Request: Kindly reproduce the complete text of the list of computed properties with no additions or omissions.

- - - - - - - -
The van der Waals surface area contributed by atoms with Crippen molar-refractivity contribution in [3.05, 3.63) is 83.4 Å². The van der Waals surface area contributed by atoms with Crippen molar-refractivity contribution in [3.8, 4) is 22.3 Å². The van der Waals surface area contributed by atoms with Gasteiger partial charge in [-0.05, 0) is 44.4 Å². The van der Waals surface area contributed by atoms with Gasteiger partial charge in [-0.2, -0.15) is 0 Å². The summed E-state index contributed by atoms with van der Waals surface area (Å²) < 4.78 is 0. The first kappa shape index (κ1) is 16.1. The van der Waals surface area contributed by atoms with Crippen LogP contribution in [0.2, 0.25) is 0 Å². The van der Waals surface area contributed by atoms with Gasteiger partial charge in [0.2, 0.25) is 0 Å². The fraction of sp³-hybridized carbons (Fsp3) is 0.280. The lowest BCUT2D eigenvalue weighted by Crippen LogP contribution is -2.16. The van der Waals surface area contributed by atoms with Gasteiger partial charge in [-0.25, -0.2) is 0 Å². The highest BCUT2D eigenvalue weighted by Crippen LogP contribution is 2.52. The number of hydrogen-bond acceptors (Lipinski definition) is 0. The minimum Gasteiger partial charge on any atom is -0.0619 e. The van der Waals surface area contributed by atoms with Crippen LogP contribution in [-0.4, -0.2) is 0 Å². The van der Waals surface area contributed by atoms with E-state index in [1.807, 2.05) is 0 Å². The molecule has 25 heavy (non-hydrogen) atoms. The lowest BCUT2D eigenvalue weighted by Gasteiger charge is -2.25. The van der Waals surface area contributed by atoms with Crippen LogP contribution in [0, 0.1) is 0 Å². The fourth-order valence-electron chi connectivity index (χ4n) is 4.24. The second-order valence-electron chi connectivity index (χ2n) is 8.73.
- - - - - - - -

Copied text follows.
The van der Waals surface area contributed by atoms with Crippen molar-refractivity contribution in [3.05, 3.63) is 83.4 Å². The van der Waals surface area contributed by atoms with Crippen molar-refractivity contribution in [3.8, 4) is 22.3 Å². The van der Waals surface area contributed by atoms with Gasteiger partial charge in [-0.05, 0) is 44.4 Å². The van der Waals surface area contributed by atoms with Gasteiger partial charge in [-0.2, -0.15) is 0 Å². The summed E-state index contributed by atoms with van der Waals surface area (Å²) < 4.78 is 0. The first kappa shape index (κ1) is 16.1. The van der Waals surface area contributed by atoms with Crippen LogP contribution in [0.2, 0.25) is 0 Å². The van der Waals surface area contributed by atoms with Gasteiger partial charge in [0.2, 0.25) is 0 Å². The fraction of sp³-hybridized carbons (Fsp3) is 0.280. The lowest BCUT2D eigenvalue weighted by Crippen LogP contribution is -2.16. The van der Waals surface area contributed by atoms with Gasteiger partial charge in [-0.25, -0.2) is 0 Å². The highest BCUT2D eigenvalue weighted by Crippen LogP contribution is 2.52. The number of hydrogen-bond acceptors (Lipinski definition) is 0. The minimum Gasteiger partial charge on any atom is -0.0619 e. The van der Waals surface area contributed by atoms with Crippen LogP contribution in [-0.4, -0.2) is 0 Å². The van der Waals surface area contributed by atoms with E-state index in [1.807, 2.05) is 0 Å². The molecule has 25 heavy (non-hydrogen) atoms. The lowest BCUT2D eigenvalue weighted by Gasteiger charge is -2.25. The van der Waals surface area contributed by atoms with Crippen LogP contribution in [0, 0.1) is 0 Å². The fourth-order valence-electron chi connectivity index (χ4n) is 4.24. The second-order valence-electron chi connectivity index (χ2n) is 8.73.